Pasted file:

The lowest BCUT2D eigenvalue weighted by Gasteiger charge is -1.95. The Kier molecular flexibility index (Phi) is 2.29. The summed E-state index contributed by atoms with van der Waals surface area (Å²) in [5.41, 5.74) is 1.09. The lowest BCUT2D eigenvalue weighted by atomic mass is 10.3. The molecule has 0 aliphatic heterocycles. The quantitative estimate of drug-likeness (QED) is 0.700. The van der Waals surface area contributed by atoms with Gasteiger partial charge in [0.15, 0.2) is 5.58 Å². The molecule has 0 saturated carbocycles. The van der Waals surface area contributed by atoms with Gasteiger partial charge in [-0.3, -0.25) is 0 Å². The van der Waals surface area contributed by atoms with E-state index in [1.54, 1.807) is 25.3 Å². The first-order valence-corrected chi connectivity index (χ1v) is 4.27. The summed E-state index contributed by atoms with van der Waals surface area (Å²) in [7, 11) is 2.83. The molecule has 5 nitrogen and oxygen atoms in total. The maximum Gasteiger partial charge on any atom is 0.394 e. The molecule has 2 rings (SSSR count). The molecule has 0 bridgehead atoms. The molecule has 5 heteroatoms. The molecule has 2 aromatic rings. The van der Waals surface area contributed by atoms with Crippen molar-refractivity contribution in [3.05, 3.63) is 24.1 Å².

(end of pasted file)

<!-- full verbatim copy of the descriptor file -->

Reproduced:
The lowest BCUT2D eigenvalue weighted by Gasteiger charge is -1.95. The Kier molecular flexibility index (Phi) is 2.29. The summed E-state index contributed by atoms with van der Waals surface area (Å²) in [5.41, 5.74) is 1.09. The lowest BCUT2D eigenvalue weighted by atomic mass is 10.3. The molecule has 0 aliphatic heterocycles. The quantitative estimate of drug-likeness (QED) is 0.700. The van der Waals surface area contributed by atoms with Gasteiger partial charge in [0.15, 0.2) is 5.58 Å². The molecule has 0 saturated carbocycles. The van der Waals surface area contributed by atoms with Gasteiger partial charge in [-0.3, -0.25) is 0 Å². The van der Waals surface area contributed by atoms with E-state index in [1.54, 1.807) is 25.3 Å². The first-order valence-corrected chi connectivity index (χ1v) is 4.27. The summed E-state index contributed by atoms with van der Waals surface area (Å²) in [7, 11) is 2.83. The molecule has 5 nitrogen and oxygen atoms in total. The maximum Gasteiger partial charge on any atom is 0.394 e. The molecule has 2 rings (SSSR count). The molecule has 0 bridgehead atoms. The molecule has 5 heteroatoms. The molecule has 2 aromatic rings. The van der Waals surface area contributed by atoms with Crippen molar-refractivity contribution in [3.05, 3.63) is 24.1 Å².